“Thanks,” he said a bit hesitantly “and..... about last night.”
“Please don’t feel like you have to say anything. Its how you feel, and you have every right to feel the way you do. I appreciate your honesty.”
He placed a hand on his son’s shoulder before walking into the kitchen. As he left the room, William turned his attention to the other person he had to call, his thoughts drifted to Natalie.
Her hair was tied in a ponytail; her head covered with a hat and air muffs and her jacket was zipped up until it covered half her face. Still, the cold bit into her flesh as though she was totally unprotected against the elements. Every winter she reaffirmed that she would never grow use to the cold. She was usually sure footed as she made her way from the grocer, but on this Saturday morning rain had fallen leaving the sidewalk dangerously slick.
Her right foot slipped from under her, she fought the imbalance momentarily but her body and finally the grocery bag followed. Pain discounted embarrassment as she pushed herself into a kneeling position and as she did she became aware of the hand outstretched before her and the clear deep voice that followed.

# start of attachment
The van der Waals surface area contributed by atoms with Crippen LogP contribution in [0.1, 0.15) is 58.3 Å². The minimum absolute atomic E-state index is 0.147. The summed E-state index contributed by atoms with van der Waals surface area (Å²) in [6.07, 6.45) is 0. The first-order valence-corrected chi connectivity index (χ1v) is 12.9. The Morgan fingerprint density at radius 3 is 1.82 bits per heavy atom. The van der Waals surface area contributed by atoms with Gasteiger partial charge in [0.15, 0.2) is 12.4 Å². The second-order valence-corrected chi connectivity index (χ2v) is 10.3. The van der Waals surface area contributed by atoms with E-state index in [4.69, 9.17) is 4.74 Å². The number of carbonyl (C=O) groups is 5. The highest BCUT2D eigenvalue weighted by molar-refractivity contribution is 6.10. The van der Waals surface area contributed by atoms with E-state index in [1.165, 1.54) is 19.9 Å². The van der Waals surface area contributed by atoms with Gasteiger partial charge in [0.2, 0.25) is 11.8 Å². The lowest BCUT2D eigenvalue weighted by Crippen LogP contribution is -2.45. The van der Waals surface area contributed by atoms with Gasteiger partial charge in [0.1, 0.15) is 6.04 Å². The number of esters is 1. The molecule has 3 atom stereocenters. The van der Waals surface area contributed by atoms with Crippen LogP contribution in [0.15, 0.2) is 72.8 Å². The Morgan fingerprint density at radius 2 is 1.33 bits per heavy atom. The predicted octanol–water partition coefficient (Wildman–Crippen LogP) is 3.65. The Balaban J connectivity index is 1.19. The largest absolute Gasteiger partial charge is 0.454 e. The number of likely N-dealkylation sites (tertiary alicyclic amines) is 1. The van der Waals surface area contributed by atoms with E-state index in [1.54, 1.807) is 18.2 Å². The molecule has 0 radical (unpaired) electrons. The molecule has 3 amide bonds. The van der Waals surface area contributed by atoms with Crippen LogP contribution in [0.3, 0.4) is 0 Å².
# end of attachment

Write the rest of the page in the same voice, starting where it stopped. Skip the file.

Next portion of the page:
“You okay miss?” She gripped his hand as she tried to stand.
“I think, so.” she replied wincing as she stood up.
“Looks like you twisted your ankle.” he said matter a factly, retrieving her bag of groceries.
“Don’t worry,” he exposed a badge clipped to his belt, “I’m a cop. My car is parked right over here.” he said pointing to a gray sedan and smiling for the first time. She looked at the car and then at him with uncertainty.
“It’s okay,” he said, recognizing her anxiety “there should be more people as concerned about their safety as you obviously are.” He paused, allowing his words to have their intended effect.
“How far do you live from here?”
“About a block.” she answered calmly.
“Listen, I understand your concern. Do you think you could make it on your own?” he asked. She wanted to say yes, but she could already feel the ankle swelling.
“No, I don’t think I can.”
He looked at her for a moment in quiet frustration.
“Okay. My name is Donald Baker, detective Donald Baker. I’m attached to the 42nd. Precinct, this is my I.D.” he added handing her his wallet and then his badge.
“But if you’re still uncomfortable, at least let me call you a cab.”
As she considered his offer, an old couple called out to him from across the street.
“Good morning Detective.”
“Good morning Mr. and Mrs. Harland.” He replied waving before turning back to her. “See, I’m harmless.” he said smiling innocently. After a moment of indecision, she finally conceded.
“I guess its okay, thank you.”
“Thank me when I get you home Mrs-”